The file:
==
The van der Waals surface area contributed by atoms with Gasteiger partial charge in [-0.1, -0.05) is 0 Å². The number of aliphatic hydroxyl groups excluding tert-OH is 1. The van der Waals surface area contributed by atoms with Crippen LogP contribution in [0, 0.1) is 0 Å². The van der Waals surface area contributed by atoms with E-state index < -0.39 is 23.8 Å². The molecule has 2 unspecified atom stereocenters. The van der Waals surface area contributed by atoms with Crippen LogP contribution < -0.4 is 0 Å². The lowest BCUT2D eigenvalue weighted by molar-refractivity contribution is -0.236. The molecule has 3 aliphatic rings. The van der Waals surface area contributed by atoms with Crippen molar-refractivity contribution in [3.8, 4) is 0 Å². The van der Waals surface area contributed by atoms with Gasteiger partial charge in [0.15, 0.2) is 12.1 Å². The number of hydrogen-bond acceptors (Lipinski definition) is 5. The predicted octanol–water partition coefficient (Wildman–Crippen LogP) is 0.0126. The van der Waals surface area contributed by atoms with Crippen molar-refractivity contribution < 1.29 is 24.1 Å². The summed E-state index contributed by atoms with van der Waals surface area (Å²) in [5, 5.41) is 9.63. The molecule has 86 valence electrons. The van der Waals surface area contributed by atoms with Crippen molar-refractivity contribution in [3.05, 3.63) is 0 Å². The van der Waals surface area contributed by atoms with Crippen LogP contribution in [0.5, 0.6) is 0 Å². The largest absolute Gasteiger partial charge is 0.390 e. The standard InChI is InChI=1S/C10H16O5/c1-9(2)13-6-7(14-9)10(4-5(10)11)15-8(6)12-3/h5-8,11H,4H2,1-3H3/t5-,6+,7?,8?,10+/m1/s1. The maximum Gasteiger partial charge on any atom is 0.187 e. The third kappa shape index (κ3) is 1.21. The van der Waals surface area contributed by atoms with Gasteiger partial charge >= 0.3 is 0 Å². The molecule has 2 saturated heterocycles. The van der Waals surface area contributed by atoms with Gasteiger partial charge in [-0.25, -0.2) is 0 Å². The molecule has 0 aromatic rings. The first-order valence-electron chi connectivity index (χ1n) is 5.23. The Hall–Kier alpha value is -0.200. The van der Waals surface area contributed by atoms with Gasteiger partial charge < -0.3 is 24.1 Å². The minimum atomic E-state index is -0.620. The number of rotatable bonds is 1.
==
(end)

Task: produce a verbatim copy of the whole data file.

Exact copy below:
The van der Waals surface area contributed by atoms with Gasteiger partial charge in [-0.1, -0.05) is 0 Å². The number of aliphatic hydroxyl groups excluding tert-OH is 1. The van der Waals surface area contributed by atoms with Crippen LogP contribution in [0, 0.1) is 0 Å². The van der Waals surface area contributed by atoms with E-state index < -0.39 is 23.8 Å². The molecule has 2 unspecified atom stereocenters. The van der Waals surface area contributed by atoms with Crippen LogP contribution < -0.4 is 0 Å². The lowest BCUT2D eigenvalue weighted by molar-refractivity contribution is -0.236. The molecule has 3 aliphatic rings. The van der Waals surface area contributed by atoms with Crippen molar-refractivity contribution in [3.8, 4) is 0 Å². The van der Waals surface area contributed by atoms with Gasteiger partial charge in [0.15, 0.2) is 12.1 Å². The number of hydrogen-bond acceptors (Lipinski definition) is 5. The predicted octanol–water partition coefficient (Wildman–Crippen LogP) is 0.0126. The van der Waals surface area contributed by atoms with Crippen molar-refractivity contribution < 1.29 is 24.1 Å². The summed E-state index contributed by atoms with van der Waals surface area (Å²) in [5, 5.41) is 9.63. The molecule has 86 valence electrons. The van der Waals surface area contributed by atoms with Crippen molar-refractivity contribution in [3.05, 3.63) is 0 Å². The van der Waals surface area contributed by atoms with Crippen LogP contribution in [0.5, 0.6) is 0 Å². The largest absolute Gasteiger partial charge is 0.390 e. The standard InChI is InChI=1S/C10H16O5/c1-9(2)13-6-7(14-9)10(4-5(10)11)15-8(6)12-3/h5-8,11H,4H2,1-3H3/t5-,6+,7?,8?,10+/m1/s1. The maximum Gasteiger partial charge on any atom is 0.187 e. The third kappa shape index (κ3) is 1.21. The van der Waals surface area contributed by atoms with Gasteiger partial charge >= 0.3 is 0 Å². The molecule has 2 saturated heterocycles. The van der Waals surface area contributed by atoms with Gasteiger partial charge in [-0.25, -0.2) is 0 Å². The molecule has 0 aromatic rings. The first-order valence-electron chi connectivity index (χ1n) is 5.23. The Hall–Kier alpha value is -0.200. The van der Waals surface area contributed by atoms with Gasteiger partial charge < -0.3 is 24.1 Å². The minimum atomic E-state index is -0.620. The number of rotatable bonds is 1.